Bush calls for Perkins Loans cuts in budget

    Higher education groups have warned that students currently receiving Federal Perkins Loans could see them cut next year under a new budget submitted by President George W. Bush.

    On Feb. 7, Bush released his 2006 budget, recommending the elimination of the program that provides low-interest loans to needy students.

    The funds from the program would be used to increase the maximum Pell Grant awards by $100 per year over the next five years. The grants, which do not have to be repaid, are awarded to undergraduate students who exhibit financial need.

    “The budget achieves $34 billion in savings over 10 years by reducing unnecessary subsidies and payments to lenders, guarantee agencies and loan consolidators,” the presidential budget states. “These savings will be used to increase the Pell Grant maximum award, pay off the current $4.3 billion Pell shortfall and improve benefits to students in school by increasing loan limits for first-year students and extending the current favorable interest rate framework.”

    Currently, almost 3,000 students at UCSD qualify for Perkins Loans, and receive more than $5.9 million, according to University Outreach Communications Director Pat JaCoby. These students include undergraduates as well as graduate and professional students who are generally ineligible for Pell Grants.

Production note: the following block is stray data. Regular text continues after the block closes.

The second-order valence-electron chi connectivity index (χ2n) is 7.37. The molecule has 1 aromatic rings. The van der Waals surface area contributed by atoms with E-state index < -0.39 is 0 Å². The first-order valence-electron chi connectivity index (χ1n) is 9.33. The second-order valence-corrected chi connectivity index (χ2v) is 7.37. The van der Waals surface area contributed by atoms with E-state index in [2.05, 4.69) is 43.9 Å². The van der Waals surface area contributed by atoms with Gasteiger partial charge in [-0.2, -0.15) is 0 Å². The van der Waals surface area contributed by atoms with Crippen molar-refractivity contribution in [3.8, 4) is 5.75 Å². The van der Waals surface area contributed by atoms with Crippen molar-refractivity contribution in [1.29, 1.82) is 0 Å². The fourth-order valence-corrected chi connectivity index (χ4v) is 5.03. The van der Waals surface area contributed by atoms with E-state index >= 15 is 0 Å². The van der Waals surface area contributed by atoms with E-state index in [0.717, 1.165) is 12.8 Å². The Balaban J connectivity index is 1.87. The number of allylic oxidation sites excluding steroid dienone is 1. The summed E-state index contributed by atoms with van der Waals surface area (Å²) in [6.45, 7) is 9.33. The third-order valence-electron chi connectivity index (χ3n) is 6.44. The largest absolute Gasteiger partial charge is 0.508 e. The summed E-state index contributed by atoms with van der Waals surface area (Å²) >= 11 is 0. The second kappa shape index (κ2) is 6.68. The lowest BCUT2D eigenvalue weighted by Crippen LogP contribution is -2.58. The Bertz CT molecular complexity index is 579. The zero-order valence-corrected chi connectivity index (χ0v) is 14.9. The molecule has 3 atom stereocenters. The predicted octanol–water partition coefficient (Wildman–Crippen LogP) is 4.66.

Several educational groups have said that Perkins Loans are important to ensure that higher education is accessible to students with financial need. The American Council on Education, the Association of American Universities and other national organizations said that the budget sends a mixed message to college students.

    “We are heartened that the president has made increased Pell Grants and enhanced student loans such a prominent part of his 2006 budget,” the groups stated in a joint letter. “At the same time, we are disappointed with other proposals in the president’s budget that would eliminate long-standing, successful programs that have done a great deal to help students and families.”

    In addition, student organizations like the U.S. Student Association said they oppose cuts in the presidential proposal.

    “While increasing the maximum Pell Grant award is an important part of college affordability, the current proposal is misleading,” USSA President Ajita Talwalker stated. “A modest increase to the Pell Grant, while simultaneously attacking the other parts of a student’s aid package that are necessary for a student to go to school, is not educational access.”

    The Department of Education, however, stated that many of the programs eliminated were cut due to redundancy and inefficiency.

    “The president’s budget is a common-sense approach that would improve the effectiveness of the student aid programs while reducing program costs and subsidies to private lenders,” the department stated in a press release. “The savings generated from the student aid reforms would result in a $19 billion investment in the Pell Grant program over the next 10 years, including the funds needed to provide a $500 increase in the maximum award over the next five years.”

    Overall, Bush’s proposed budget reduces education spending by half a billion dollars. The White House press office did not return calls seeking comment.

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